Academic writing for GCSE

Academic writing for GCSE


In recent years, people have been talking much more about students needing to use academic writing.  At first, it seems like an impossible request.  Many of us link academic writing to the essays and research that we read while studying at uni.  Do we really expect a sixteen-year-old to emulate that?  However, academic writing just means that our students need to write in a formal manner that reflects their level of educational and is distinct from how they would converse orally or via text.  A good approach is to gradually introduce students to a range of ways in which they can ensure their writing is more academic.  I find it helpful to divide these into three aims: being concise, being precise, and being sophisticated.

Being concise

The simple idea behind this is getting students to avoid unnecessary words and unimportant information so their work reads clearly and they answer the set question.  I think it’s also an area that’s significant for our more able learners.  They will often happily produce incredibly long and detailed responses to homework tasks but then struggle to get through all the questions on an exam paper under timed conditions.

As well as teaching my classes how to deconstruct an exam question so they’re only responding to what has been set, I regularly ask them to re-read their work and spot anywhere that they aren’t being succinct.  We look for repetition, over-long phrasing, pointless intensifiers (such as, ‘People held really different views’), figurative language, and synonym pairs (for instance, ‘She feels happy and joyous’).

Being precise

In order to show the examiner that they have a full understanding of what they’re writing about, our students need to be using words and phrases that convey their exact meaning.  Too often, their language is vague or – again, in the case of some higher ability students – they adopt ‘big’ words that sound good but actually have different connotations to what was intended.

At a word level, I spend time with my classes learning subject-specific and topic-specific words, using classroom displays to help our memory.  We also have ‘best not biggest’ as our vocabulary mantra and look at how just grabbing any word from a thesaurus can radically affect our meaning, sometimes with quite rude consequences!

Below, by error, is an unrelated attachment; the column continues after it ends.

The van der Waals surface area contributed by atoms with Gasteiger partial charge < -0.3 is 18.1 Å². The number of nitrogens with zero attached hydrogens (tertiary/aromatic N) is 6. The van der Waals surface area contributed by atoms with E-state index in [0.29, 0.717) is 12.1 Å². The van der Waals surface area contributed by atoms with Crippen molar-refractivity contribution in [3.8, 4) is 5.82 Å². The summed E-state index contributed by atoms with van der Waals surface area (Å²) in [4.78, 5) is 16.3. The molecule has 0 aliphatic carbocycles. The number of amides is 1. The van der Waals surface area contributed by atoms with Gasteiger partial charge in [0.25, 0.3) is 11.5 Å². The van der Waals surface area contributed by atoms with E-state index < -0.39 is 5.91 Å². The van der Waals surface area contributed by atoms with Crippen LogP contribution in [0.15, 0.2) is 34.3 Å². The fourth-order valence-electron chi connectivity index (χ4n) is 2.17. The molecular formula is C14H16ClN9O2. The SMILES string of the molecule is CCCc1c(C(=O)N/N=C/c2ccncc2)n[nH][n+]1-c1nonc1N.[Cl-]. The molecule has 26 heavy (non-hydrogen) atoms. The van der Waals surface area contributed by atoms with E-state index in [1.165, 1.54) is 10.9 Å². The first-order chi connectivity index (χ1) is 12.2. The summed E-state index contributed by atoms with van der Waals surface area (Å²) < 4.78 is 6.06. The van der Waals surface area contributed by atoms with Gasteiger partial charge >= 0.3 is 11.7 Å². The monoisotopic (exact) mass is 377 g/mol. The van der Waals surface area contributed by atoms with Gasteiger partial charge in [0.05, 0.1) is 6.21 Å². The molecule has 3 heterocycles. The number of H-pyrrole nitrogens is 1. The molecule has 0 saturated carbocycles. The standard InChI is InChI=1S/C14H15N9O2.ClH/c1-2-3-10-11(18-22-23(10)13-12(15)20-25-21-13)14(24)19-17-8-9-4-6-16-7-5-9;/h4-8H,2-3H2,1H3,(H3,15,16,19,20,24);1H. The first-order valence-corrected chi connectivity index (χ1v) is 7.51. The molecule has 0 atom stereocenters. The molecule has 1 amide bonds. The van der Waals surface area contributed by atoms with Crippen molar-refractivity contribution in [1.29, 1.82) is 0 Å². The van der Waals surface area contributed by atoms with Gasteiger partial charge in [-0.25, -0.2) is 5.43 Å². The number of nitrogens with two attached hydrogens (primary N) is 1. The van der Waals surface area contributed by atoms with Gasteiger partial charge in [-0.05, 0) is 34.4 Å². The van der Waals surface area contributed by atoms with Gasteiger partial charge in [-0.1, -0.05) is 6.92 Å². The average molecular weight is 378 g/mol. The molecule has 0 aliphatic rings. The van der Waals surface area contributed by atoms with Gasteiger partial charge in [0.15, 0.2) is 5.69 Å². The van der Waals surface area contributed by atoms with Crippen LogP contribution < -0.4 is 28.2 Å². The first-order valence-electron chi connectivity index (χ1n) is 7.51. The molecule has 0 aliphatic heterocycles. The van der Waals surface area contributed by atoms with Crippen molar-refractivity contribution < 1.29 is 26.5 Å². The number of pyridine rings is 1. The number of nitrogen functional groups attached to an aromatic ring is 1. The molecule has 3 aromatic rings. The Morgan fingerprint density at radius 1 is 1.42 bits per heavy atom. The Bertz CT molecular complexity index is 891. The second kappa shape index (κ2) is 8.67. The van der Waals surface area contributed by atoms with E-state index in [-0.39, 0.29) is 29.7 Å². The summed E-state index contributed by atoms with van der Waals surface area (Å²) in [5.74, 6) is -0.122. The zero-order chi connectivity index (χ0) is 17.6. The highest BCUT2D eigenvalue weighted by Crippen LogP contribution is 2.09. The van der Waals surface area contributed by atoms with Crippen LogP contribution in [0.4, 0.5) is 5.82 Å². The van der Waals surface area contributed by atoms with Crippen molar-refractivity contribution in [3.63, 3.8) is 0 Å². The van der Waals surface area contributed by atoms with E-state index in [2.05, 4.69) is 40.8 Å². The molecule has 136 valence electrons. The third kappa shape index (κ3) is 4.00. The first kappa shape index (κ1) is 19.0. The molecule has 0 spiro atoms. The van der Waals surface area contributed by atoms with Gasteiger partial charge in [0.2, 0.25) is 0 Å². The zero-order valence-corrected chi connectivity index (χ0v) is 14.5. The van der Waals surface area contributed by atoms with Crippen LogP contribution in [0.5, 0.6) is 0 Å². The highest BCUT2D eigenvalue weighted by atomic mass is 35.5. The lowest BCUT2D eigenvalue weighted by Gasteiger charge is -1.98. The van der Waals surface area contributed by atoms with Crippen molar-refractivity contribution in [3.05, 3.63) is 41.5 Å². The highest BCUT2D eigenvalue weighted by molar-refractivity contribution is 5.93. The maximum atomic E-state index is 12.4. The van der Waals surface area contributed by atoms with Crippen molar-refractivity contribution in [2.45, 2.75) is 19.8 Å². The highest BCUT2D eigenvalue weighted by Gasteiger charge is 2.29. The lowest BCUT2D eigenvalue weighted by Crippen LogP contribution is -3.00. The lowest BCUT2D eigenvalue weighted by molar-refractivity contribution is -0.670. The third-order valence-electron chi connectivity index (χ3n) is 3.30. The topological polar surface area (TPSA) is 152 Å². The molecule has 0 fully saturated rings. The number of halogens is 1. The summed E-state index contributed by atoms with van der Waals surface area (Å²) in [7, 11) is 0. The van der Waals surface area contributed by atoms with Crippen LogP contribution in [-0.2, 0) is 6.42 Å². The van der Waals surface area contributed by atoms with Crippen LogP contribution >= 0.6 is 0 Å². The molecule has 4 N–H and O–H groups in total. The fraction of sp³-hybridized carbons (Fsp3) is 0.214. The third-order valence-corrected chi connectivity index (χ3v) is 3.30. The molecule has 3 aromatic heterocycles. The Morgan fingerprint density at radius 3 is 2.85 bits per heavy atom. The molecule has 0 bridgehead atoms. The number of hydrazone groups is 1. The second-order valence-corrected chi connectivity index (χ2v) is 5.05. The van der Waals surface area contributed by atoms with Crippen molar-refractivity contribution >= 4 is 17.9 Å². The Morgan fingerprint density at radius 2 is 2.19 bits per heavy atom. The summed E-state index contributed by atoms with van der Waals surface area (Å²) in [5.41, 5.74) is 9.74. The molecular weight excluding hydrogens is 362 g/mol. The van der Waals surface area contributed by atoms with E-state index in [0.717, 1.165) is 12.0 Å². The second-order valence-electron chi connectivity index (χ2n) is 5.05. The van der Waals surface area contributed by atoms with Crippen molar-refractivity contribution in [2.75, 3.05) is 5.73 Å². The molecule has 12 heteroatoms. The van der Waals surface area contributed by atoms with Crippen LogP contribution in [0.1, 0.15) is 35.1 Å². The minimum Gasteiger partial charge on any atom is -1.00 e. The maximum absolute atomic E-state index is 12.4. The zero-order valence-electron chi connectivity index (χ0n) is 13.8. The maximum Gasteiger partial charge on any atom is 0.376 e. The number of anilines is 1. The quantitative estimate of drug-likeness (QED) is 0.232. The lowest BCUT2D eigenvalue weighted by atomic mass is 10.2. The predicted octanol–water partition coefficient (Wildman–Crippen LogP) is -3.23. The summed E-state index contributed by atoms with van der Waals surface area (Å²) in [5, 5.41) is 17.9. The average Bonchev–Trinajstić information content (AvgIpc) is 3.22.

At a sentence level, we take time to establish ideas with topic sentences.  We then find different ways to connect our ideas with demonstrative or developmental links, as well as ways to introduce alternative interpretations.

Being sophisticated

For students who struggle with their writing, being concise and being precise are great ways to help their work achieve a clearer academic focus.  For our grade 7+ students, being sophisticated is a lovely way for them to show off just how well they can control and craft the English language during an exam response in order to emphasise their understanding.

Again, this can start at a word level by exploring how well-chosen synonyms can provide variety as well as conveying important shades of meaning.  We consider how we can alter our language to either clearly assert a definitive answer or cautiously express possibility and interpretation.

Once my students have mastered how to correctly form a complex sentence, I also challenge them to change the positions of their subordinate clauses for variety and to use different sentence structures to enhance their meaning.  For example, we look at how to use simple sentences to establish ideas, compound sentences to link ideas, and complex sentences to develop them, but also lists or patterns of three to present evidence, parallelism to emphasise ideas, and antithesis to highlight contrasting aspects of a single concept.  In addition, having control over a sentence allows them to expertly embed evidence or integrate different aspects of their response.

All of these strategies are explored fully in the Snap Revision Guide to Academic Writing.  At my school, we bought a copy for every Year 11 student and had a different writing focus each fortnight.  This was established in tutor time through the relevant pages of the guide, then actively used in lesson time across the curriculum not just in English.  For example, Science took the lead on teaching demonstrative links while Humanities focused on embedding evidence.  Students then used the question pages to revise their understanding as part of their home learning.  It’s been a gradual process but we’ve seen some big improvements.

Ian Kirby has been teaching English for over twenty years.  He is a senior tutor and key stage 5 coordinator at a school in Northamptonshire. He is also the author of a number of English textbooks and revision guides, including the popular Snap Revision series.

Snap Revision is a series of bestselling text guides and workbooks for GCSE English. Plus, new editions now include video support for the most popular AQA set texts accessed via QR codes.